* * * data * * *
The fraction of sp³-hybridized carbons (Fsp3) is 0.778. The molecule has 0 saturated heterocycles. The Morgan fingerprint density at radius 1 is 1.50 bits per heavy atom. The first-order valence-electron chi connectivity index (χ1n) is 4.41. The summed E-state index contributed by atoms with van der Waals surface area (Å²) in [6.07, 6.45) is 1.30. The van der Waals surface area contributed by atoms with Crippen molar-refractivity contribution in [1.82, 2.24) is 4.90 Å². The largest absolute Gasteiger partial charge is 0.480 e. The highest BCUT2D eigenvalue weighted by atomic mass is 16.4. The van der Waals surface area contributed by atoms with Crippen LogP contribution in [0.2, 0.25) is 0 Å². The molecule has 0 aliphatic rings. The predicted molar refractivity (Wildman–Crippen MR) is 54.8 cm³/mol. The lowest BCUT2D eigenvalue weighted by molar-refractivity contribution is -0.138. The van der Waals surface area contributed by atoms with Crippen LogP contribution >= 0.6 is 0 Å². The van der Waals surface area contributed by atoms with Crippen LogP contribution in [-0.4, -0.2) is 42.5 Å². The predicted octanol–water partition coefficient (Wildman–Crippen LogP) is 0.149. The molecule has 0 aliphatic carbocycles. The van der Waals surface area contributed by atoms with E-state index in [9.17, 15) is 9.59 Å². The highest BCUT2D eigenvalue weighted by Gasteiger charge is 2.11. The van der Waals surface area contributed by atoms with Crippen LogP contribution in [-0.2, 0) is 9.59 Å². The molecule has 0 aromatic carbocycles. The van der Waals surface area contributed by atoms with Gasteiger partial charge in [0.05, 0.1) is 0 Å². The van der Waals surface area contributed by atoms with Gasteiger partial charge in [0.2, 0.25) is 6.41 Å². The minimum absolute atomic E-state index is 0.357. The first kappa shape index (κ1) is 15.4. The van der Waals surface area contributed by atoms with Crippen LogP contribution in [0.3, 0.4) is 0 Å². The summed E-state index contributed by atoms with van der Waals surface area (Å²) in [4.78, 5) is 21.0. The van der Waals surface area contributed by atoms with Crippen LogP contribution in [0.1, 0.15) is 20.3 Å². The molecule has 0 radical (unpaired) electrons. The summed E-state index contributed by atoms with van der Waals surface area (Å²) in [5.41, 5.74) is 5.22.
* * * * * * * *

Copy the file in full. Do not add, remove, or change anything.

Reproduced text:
The fraction of sp³-hybridized carbons (Fsp3) is 0.778. The molecule has 0 saturated heterocycles. The Morgan fingerprint density at radius 1 is 1.50 bits per heavy atom. The first-order valence-electron chi connectivity index (χ1n) is 4.41. The summed E-state index contributed by atoms with van der Waals surface area (Å²) in [6.07, 6.45) is 1.30. The van der Waals surface area contributed by atoms with Crippen molar-refractivity contribution in [1.82, 2.24) is 4.90 Å². The largest absolute Gasteiger partial charge is 0.480 e. The highest BCUT2D eigenvalue weighted by atomic mass is 16.4. The van der Waals surface area contributed by atoms with Crippen LogP contribution in [0.2, 0.25) is 0 Å². The molecule has 0 aliphatic rings. The predicted molar refractivity (Wildman–Crippen MR) is 54.8 cm³/mol. The lowest BCUT2D eigenvalue weighted by molar-refractivity contribution is -0.138. The van der Waals surface area contributed by atoms with Crippen LogP contribution >= 0.6 is 0 Å². The van der Waals surface area contributed by atoms with Crippen LogP contribution in [-0.4, -0.2) is 42.5 Å². The predicted octanol–water partition coefficient (Wildman–Crippen LogP) is 0.149. The molecule has 0 aliphatic carbocycles. The van der Waals surface area contributed by atoms with E-state index in [9.17, 15) is 9.59 Å². The highest BCUT2D eigenvalue weighted by Gasteiger charge is 2.11. The van der Waals surface area contributed by atoms with Crippen LogP contribution in [-0.2, 0) is 9.59 Å². The molecule has 0 aromatic carbocycles. The van der Waals surface area contributed by atoms with Gasteiger partial charge in [0.05, 0.1) is 0 Å². The van der Waals surface area contributed by atoms with Gasteiger partial charge in [0.2, 0.25) is 6.41 Å². The minimum absolute atomic E-state index is 0.357. The first kappa shape index (κ1) is 15.4. The van der Waals surface area contributed by atoms with Crippen LogP contribution in [0.3, 0.4) is 0 Å². The summed E-state index contributed by atoms with van der Waals surface area (Å²) in [4.78, 5) is 21.0. The van der Waals surface area contributed by atoms with Crippen LogP contribution in [0.1, 0.15) is 20.3 Å². The molecule has 0 radical (unpaired) electrons. The summed E-state index contributed by atoms with van der Waals surface area (Å²) in [5.41, 5.74) is 5.22.